In 2012, on Dec 21st, the Northern Hemisphere’s winter solstice position will be in the constellation of Sagittarius. Sagittarius is the constellation that holds the center of our Milky Way. There is a growing black hole located in an area called Sagittarius A. It is approximately 26,000 light years away from our solar system. The earth’s wobble also causes the position of the seasonal quarters (equinoxes and solstices) to slowly precess against the background of stars and the constellations of the Zodiac. For comparison, 2000 years ago the constellation in this position on the Winter Solstice was Capricorn.
The 13th bak’tun cycle of the Mayan calendar ends and a new one begins approx. on the Winter Solstice of December 21st, 2012. Polaris will be 1° from our actual north pole, pointing directly into the center of our Milky Way possibly at a growing black hole.
Do these markers indicate that this the end of time??
According to NASA this alignment is nothing to worry about. Our earth has been dancing within this alignment for several years now. An example of this is that on Dec. 21st, 2010 our Sun and Moon lined up that evening to create a total lunar eclipse, Polaris was pointed in much the same direction as it will be in 2012 towards the center of our Milky Way in the constellation of Sagittarius. I remember that evening feeling the beauty and awe of a total lunar eclipse yet I am still here today writing this blog. This makes me pause and think of how linear time has influenced our culture by perpetuating fear….
“Time is making fools of us again.” – J.K. Rowling
The Illusion of Maya and being Present in the Now
“Apart from thought, there is no independent entity called “world.” Just as the spider emits the thread out of itself and then withdraws it, likewise, the mind projects the world out of itself and then withdraws it back into itself.” – Ramana Maharshi
The Hindu word “Maya” could be seen as a root word for the “Mayan” civilization. There is no historical evidence of this, but it is an interesting theory to ponder. There is a great deal of similarity between the cultures and evidence does exist that the early Indus Valley people were travelers by land and sea. Some speculate that the culture divided after the formation of the Veda’s and the caste system. Could these early people have come to the Americas and influenced the Mayans?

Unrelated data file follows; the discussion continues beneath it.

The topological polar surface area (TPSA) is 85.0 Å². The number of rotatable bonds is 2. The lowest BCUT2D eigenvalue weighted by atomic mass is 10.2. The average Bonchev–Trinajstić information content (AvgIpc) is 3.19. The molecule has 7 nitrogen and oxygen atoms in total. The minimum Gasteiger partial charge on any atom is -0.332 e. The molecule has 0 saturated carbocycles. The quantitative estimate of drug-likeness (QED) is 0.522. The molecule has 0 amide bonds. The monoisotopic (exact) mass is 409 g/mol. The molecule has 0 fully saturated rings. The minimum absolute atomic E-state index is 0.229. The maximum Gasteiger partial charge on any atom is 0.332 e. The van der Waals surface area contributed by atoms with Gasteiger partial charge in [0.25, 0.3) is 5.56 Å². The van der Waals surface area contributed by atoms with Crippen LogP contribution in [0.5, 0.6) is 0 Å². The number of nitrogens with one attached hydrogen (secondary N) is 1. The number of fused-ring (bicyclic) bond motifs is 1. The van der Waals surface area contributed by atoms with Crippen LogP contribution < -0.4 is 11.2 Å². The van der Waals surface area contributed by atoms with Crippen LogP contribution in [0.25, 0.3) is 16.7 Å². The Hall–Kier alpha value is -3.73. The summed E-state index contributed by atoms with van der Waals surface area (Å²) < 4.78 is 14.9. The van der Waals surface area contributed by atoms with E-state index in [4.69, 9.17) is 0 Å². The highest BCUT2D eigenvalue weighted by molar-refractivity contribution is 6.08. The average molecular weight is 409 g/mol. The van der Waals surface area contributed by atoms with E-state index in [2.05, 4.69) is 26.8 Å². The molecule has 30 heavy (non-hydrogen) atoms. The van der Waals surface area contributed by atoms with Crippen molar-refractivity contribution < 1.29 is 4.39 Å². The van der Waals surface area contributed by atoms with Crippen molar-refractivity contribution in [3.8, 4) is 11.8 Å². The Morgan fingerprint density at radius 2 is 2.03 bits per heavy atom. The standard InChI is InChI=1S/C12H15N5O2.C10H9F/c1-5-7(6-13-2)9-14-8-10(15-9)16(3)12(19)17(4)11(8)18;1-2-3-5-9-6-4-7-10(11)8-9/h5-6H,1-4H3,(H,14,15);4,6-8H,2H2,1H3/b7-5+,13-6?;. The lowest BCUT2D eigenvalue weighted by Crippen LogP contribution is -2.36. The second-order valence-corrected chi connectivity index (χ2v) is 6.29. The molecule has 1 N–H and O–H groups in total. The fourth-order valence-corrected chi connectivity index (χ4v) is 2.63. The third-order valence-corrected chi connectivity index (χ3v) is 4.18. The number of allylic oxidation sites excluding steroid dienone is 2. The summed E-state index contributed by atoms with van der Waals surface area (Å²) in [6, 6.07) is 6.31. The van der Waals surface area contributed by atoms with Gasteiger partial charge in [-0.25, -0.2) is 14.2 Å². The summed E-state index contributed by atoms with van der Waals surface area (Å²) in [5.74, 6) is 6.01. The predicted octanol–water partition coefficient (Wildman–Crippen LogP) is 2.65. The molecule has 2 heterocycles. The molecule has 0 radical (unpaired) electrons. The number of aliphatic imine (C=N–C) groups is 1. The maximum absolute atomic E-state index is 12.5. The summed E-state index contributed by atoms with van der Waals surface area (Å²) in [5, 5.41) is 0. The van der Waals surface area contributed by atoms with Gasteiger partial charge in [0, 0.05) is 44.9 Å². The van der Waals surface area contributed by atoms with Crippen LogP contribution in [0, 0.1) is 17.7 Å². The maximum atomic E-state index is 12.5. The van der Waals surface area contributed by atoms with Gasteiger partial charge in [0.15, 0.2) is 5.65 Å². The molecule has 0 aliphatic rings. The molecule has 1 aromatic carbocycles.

Before the Vedas were written, around 1500 B.C. the early Hindu culture worshipped a female trinity made up of Devi the Divine Mother Goddess, Tara the Earth Mother Goddess and Maya the Goddess of Illusion.
Maya was often depicted as a spider who weaves the web of illusion in the present world we live in. The present is illusive because we are continually walking between worlds, going through doors and gates. We weave our own reality together based on our perceptions and projections.
In the Hindu symbol of Om, Maya is seen as the semi circle on top which separates the dot from the other three curves or levels of consciousness. This dot signifies the fourth state of consciousness that illuminates the other three. Maya in the present moment prevents us from reaching or the realization of this highest state of bliss. This is how we get caught in our own web of judgement and fear. Maya is an illusion, we are the spider. By staying out of judgement or duality and stepping into a place of oneness we are able to see the past, present and future all at once.
May we linger at this gate and breathe in the beauty of the moment. As we move forward may we step out of fear and into love….
Namaste and Munay….Laural
“We spend January 1st walking through our lives, room by room, drawing up a list of work to be done, cracks to be patched. Maybe this year, to balance the list, we ought to walk through the rooms of our lives… not looking for flaws, but for potential.” – Ellen Goodman
“We will open the book. Its pages are blank. We are going to put words on them ourselves. The book is called Opportunity and its first chapter is New Year’s Day.” – Edith Lovejoy Pierce
“Write it on your heart that every day is the best day in the year.” – Ralph Waldo Emerson
“I made no resolutions for the New Year. The habit of making plans, of criticizing, sanctioning and molding my life, is too much of a daily event for me.” – Anaïs Nin
“Life is what happens while you are busy making other plans.” – John Lennon